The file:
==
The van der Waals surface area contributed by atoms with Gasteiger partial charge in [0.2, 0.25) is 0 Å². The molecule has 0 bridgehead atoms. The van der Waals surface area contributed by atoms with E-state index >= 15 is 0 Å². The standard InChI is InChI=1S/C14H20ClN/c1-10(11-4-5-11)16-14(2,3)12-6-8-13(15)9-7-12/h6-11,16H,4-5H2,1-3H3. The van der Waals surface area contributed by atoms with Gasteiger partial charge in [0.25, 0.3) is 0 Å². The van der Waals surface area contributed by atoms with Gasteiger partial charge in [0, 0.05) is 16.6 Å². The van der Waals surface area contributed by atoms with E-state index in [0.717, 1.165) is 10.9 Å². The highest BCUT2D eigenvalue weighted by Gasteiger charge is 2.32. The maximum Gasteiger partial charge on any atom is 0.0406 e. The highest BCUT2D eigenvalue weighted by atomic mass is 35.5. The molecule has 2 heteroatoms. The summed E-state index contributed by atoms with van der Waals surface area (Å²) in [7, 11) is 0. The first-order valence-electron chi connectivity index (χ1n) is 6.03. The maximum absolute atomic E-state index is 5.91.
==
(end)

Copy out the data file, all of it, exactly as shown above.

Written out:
The van der Waals surface area contributed by atoms with Gasteiger partial charge in [0.2, 0.25) is 0 Å². The molecule has 0 bridgehead atoms. The van der Waals surface area contributed by atoms with E-state index >= 15 is 0 Å². The standard InChI is InChI=1S/C14H20ClN/c1-10(11-4-5-11)16-14(2,3)12-6-8-13(15)9-7-12/h6-11,16H,4-5H2,1-3H3. The van der Waals surface area contributed by atoms with Gasteiger partial charge in [0.25, 0.3) is 0 Å². The van der Waals surface area contributed by atoms with Gasteiger partial charge in [0, 0.05) is 16.6 Å². The van der Waals surface area contributed by atoms with E-state index in [0.717, 1.165) is 10.9 Å². The highest BCUT2D eigenvalue weighted by Gasteiger charge is 2.32. The maximum Gasteiger partial charge on any atom is 0.0406 e. The highest BCUT2D eigenvalue weighted by atomic mass is 35.5. The molecule has 2 heteroatoms. The summed E-state index contributed by atoms with van der Waals surface area (Å²) in [7, 11) is 0. The first-order valence-electron chi connectivity index (χ1n) is 6.03. The maximum absolute atomic E-state index is 5.91.